Community Charter CU Cases Remain Unresolved in Missouri and Pennsylvania
ST. LOUIS and HARRISBURG, Pa. -- Credit unions in Missouri and their trade association--the Missouri Credit Union Association--were disappointed 2006 did not bring some resolution to five years of ongoing field of membership litigation brought by the Missouri Bankers Association challenging the language in the state's credit union statute concerning geographic field of membership.
The situation came to a head in March when the Cole County Circuit Court judge threw out the state's CU regulation. Since then, the state Credit Union Commission hasn't been able to come up with a new regulation it's sure won't also be challenged by the bankers.
MCUA senior management met with representatives of the Missouri Bankers Association four times since October, the last time on Nov. 27, to discuss issues concerning proposed legislation that would eliminate the state's five-year field of membership court battles. Although MCUA President/CEO Rosie Holub said "some progress" was made, the two sides still ended the year far apart on several critical issues.
Holub said another meeting was scheduled for Dec. 18, at which time the MCUA and bankers will determine if they need to meet again before the end of 2006.
According to Holub, the two sides made progress in the areas of expediting CUs' FOM expansion requests specifically as it concerns the process implemented for publishing the announcements of filings.
They had also made some progress on the more sensitive subject of having clarifying language to avoid any chance of misinterpretation of statutory language, but there was still a lot left unresolved.
Holub emphasized, "We want to make sure going forward that the statutory language doesn't restrict the ability of Missouri state-chartered credit unions to grow.
She was certain, "Both sides are truly in good faith trying to find a middle ground we can both present to the Senate leadership." She also feels the Senate leadership "is trying to bring credit unions and bankers together so they won't have to deal with the issue in the 2007 legislative session." Holub added, "The Senate leadership also wants to stop the bankers' lawsuits against credit unions because they're costing the state a lot of money and resources to be put in the position of having to defend the state agency and Credit Union Commission. The only way we're going to have an end to this is by statute, not regulation. The Senate leadership understands the dilemma."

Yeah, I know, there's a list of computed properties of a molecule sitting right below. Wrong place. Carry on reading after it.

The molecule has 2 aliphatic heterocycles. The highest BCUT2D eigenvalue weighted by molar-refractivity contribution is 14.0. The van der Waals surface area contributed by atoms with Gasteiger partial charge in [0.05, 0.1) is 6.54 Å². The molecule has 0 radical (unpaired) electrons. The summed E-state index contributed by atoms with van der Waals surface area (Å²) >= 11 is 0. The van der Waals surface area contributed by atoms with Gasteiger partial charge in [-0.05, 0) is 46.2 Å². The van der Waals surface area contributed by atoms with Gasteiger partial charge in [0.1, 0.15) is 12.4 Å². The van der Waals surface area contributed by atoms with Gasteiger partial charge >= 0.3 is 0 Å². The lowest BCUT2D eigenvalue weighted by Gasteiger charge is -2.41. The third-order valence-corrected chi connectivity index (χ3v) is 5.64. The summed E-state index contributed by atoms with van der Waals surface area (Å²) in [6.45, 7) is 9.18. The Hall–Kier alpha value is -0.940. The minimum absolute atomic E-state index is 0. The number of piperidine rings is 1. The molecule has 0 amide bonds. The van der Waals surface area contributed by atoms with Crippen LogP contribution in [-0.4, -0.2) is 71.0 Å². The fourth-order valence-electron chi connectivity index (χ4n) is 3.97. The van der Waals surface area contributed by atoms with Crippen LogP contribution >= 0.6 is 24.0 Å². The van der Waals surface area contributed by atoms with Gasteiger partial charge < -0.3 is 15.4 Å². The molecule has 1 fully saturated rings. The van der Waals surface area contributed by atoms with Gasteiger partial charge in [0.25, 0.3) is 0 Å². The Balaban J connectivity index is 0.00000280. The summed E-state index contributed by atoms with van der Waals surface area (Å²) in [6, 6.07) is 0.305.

When the Missouri Senate leadership reconvenes in January, Holub said it would provide the MCUA and bankers with further guidance.
"Our ultimate goal is to have legislation passed during the 2007 session that will allow Missouri credit unions to expand again," Holub said.
"We're mobilizing our grassroots efforts so they're ready if needed to oppose any adverse legislation if it's introduced, but we hope we won't have that battle. This is truly critical to our viability," she said.
Meanwhile, in Pennsylvania, just when it seemed the Belco Credit Union community charter case might be making progress, the CU and Pennsylvania Department of Banking were delivered a curveball setback. Belco started the year upbeat after the Department of Banking made an administrative decision in late 2005 denying a request by the Pennsylvania Bankers Association for a rehearing of the agency's approval of Belco's community charter conversion. The case was initially set aside pending the outcome of a decision by the Commonwealth court on the case concerning Freedom Credit Union and TruMark Financial Credit Union. When the court ruled in favor of the CUs on the community charter issue and three of the four tax counts raised by the bankers in that case, the bankers then asked that the stay on the Belco case be lifted.
In September 2006, both the credit union and banker sides presented oral arguments in the Belco case, and in November the Pennsylvania Commonwealth Court ruled against the banking department and ordered the agency to conduct new hearings. The court also ruled that the bankers were entitled to be heard at the hearings and could have access to hearing files or records relevant to Belco's community charter conversion.
PCUA Vice President, Communications and Marketing Michael Wishnow said the state agency has petitioned for a re-argument on that issue, and "the department feels its process was a due process" when it made its decision on Belco's application. --firstname.lastname@example.org